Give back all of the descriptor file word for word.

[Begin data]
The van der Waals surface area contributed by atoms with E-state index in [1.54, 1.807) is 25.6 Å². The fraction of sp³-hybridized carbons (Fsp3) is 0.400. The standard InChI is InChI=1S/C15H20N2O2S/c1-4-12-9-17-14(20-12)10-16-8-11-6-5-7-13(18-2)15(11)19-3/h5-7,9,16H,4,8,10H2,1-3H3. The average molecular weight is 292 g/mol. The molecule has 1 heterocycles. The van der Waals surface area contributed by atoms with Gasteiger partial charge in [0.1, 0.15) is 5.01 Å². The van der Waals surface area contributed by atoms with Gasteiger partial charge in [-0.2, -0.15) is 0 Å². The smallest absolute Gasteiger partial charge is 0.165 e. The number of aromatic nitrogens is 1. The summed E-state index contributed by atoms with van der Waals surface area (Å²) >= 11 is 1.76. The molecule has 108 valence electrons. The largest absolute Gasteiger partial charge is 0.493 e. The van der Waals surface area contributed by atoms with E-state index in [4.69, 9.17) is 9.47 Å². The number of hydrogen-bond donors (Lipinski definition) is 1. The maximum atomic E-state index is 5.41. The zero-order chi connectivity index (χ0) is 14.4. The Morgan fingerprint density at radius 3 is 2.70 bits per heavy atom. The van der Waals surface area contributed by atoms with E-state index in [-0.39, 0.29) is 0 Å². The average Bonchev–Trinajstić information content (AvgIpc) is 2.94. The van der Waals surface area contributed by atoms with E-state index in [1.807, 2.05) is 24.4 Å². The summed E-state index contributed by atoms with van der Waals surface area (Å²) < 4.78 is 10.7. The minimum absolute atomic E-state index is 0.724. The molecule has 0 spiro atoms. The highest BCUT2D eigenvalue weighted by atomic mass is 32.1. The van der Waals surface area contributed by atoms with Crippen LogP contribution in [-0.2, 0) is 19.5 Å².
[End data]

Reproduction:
The van der Waals surface area contributed by atoms with E-state index in [1.54, 1.807) is 25.6 Å². The fraction of sp³-hybridized carbons (Fsp3) is 0.400. The standard InChI is InChI=1S/C15H20N2O2S/c1-4-12-9-17-14(20-12)10-16-8-11-6-5-7-13(18-2)15(11)19-3/h5-7,9,16H,4,8,10H2,1-3H3. The average molecular weight is 292 g/mol. The molecule has 1 heterocycles. The van der Waals surface area contributed by atoms with Gasteiger partial charge in [0.1, 0.15) is 5.01 Å². The van der Waals surface area contributed by atoms with Gasteiger partial charge in [-0.2, -0.15) is 0 Å². The smallest absolute Gasteiger partial charge is 0.165 e. The number of aromatic nitrogens is 1. The summed E-state index contributed by atoms with van der Waals surface area (Å²) >= 11 is 1.76. The molecule has 108 valence electrons. The largest absolute Gasteiger partial charge is 0.493 e. The van der Waals surface area contributed by atoms with E-state index in [4.69, 9.17) is 9.47 Å². The number of hydrogen-bond donors (Lipinski definition) is 1. The maximum atomic E-state index is 5.41. The zero-order chi connectivity index (χ0) is 14.4. The Morgan fingerprint density at radius 3 is 2.70 bits per heavy atom. The van der Waals surface area contributed by atoms with E-state index in [-0.39, 0.29) is 0 Å². The average Bonchev–Trinajstić information content (AvgIpc) is 2.94. The van der Waals surface area contributed by atoms with E-state index in [1.807, 2.05) is 24.4 Å². The summed E-state index contributed by atoms with van der Waals surface area (Å²) < 4.78 is 10.7. The minimum absolute atomic E-state index is 0.724. The molecule has 0 spiro atoms. The highest BCUT2D eigenvalue weighted by atomic mass is 32.1. The van der Waals surface area contributed by atoms with Crippen LogP contribution in [-0.2, 0) is 19.5 Å².